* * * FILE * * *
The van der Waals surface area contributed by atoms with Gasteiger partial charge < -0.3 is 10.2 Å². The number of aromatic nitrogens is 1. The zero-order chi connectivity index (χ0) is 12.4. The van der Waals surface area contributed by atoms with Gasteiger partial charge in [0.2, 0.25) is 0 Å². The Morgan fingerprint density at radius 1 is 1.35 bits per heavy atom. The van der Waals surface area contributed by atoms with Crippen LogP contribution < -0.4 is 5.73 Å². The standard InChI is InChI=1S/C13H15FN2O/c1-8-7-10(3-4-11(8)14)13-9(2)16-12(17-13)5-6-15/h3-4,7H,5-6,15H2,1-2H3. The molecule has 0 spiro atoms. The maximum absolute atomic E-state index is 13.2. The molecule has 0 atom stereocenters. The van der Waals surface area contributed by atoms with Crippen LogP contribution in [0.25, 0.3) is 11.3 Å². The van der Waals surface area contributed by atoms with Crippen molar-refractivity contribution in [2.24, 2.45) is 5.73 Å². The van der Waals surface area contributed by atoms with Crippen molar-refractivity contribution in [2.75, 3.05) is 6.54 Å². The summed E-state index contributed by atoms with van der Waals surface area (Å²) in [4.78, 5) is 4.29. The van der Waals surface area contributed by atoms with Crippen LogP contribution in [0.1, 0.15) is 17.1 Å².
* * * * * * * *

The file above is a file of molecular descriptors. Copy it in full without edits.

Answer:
The van der Waals surface area contributed by atoms with Gasteiger partial charge < -0.3 is 10.2 Å². The number of aromatic nitrogens is 1. The zero-order chi connectivity index (χ0) is 12.4. The van der Waals surface area contributed by atoms with Gasteiger partial charge in [0.2, 0.25) is 0 Å². The Morgan fingerprint density at radius 1 is 1.35 bits per heavy atom. The van der Waals surface area contributed by atoms with Crippen LogP contribution < -0.4 is 5.73 Å². The standard InChI is InChI=1S/C13H15FN2O/c1-8-7-10(3-4-11(8)14)13-9(2)16-12(17-13)5-6-15/h3-4,7H,5-6,15H2,1-2H3. The molecule has 0 spiro atoms. The maximum absolute atomic E-state index is 13.2. The molecule has 0 atom stereocenters. The van der Waals surface area contributed by atoms with Crippen LogP contribution in [0.25, 0.3) is 11.3 Å². The van der Waals surface area contributed by atoms with Crippen molar-refractivity contribution in [2.24, 2.45) is 5.73 Å². The van der Waals surface area contributed by atoms with Crippen molar-refractivity contribution in [2.75, 3.05) is 6.54 Å². The summed E-state index contributed by atoms with van der Waals surface area (Å²) in [4.78, 5) is 4.29. The van der Waals surface area contributed by atoms with Crippen LogP contribution in [0.1, 0.15) is 17.1 Å².